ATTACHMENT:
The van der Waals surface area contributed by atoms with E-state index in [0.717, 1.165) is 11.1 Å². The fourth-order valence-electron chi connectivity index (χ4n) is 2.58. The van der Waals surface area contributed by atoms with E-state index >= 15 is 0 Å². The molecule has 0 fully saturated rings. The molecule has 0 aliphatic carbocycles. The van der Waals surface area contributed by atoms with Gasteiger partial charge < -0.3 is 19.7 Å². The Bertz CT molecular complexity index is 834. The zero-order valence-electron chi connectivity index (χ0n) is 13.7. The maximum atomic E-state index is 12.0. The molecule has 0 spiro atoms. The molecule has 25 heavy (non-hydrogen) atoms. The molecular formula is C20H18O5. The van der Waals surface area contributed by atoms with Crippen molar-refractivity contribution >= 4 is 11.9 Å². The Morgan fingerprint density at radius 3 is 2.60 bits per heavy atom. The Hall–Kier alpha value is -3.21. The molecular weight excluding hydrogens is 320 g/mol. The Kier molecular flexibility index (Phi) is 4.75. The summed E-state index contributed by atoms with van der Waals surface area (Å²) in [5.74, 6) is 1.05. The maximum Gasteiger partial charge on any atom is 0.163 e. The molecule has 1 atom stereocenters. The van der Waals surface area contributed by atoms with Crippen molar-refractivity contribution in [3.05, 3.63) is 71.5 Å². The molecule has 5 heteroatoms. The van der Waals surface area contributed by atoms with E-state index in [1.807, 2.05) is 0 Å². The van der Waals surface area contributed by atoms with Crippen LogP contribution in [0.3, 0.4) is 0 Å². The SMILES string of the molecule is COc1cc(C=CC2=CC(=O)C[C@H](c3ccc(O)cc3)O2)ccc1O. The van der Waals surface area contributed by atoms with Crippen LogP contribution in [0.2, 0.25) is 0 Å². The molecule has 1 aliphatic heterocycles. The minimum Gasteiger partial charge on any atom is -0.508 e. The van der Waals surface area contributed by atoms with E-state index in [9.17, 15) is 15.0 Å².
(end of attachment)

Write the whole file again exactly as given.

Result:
The van der Waals surface area contributed by atoms with E-state index in [0.717, 1.165) is 11.1 Å². The fourth-order valence-electron chi connectivity index (χ4n) is 2.58. The van der Waals surface area contributed by atoms with E-state index >= 15 is 0 Å². The molecule has 0 fully saturated rings. The molecule has 0 aliphatic carbocycles. The van der Waals surface area contributed by atoms with Gasteiger partial charge < -0.3 is 19.7 Å². The Bertz CT molecular complexity index is 834. The zero-order valence-electron chi connectivity index (χ0n) is 13.7. The maximum atomic E-state index is 12.0. The molecule has 0 spiro atoms. The molecule has 25 heavy (non-hydrogen) atoms. The molecular formula is C20H18O5. The van der Waals surface area contributed by atoms with Crippen molar-refractivity contribution >= 4 is 11.9 Å². The Morgan fingerprint density at radius 3 is 2.60 bits per heavy atom. The Hall–Kier alpha value is -3.21. The molecular weight excluding hydrogens is 320 g/mol. The Kier molecular flexibility index (Phi) is 4.75. The summed E-state index contributed by atoms with van der Waals surface area (Å²) in [5.74, 6) is 1.05. The maximum Gasteiger partial charge on any atom is 0.163 e. The molecule has 1 atom stereocenters. The van der Waals surface area contributed by atoms with Crippen molar-refractivity contribution in [3.05, 3.63) is 71.5 Å². The molecule has 5 heteroatoms. The van der Waals surface area contributed by atoms with E-state index in [1.807, 2.05) is 0 Å². The van der Waals surface area contributed by atoms with Crippen LogP contribution in [0.3, 0.4) is 0 Å². The SMILES string of the molecule is COc1cc(C=CC2=CC(=O)C[C@H](c3ccc(O)cc3)O2)ccc1O. The van der Waals surface area contributed by atoms with Crippen LogP contribution in [0.2, 0.25) is 0 Å². The molecule has 1 aliphatic heterocycles. The minimum Gasteiger partial charge on any atom is -0.508 e. The van der Waals surface area contributed by atoms with E-state index in [9.17, 15) is 15.0 Å².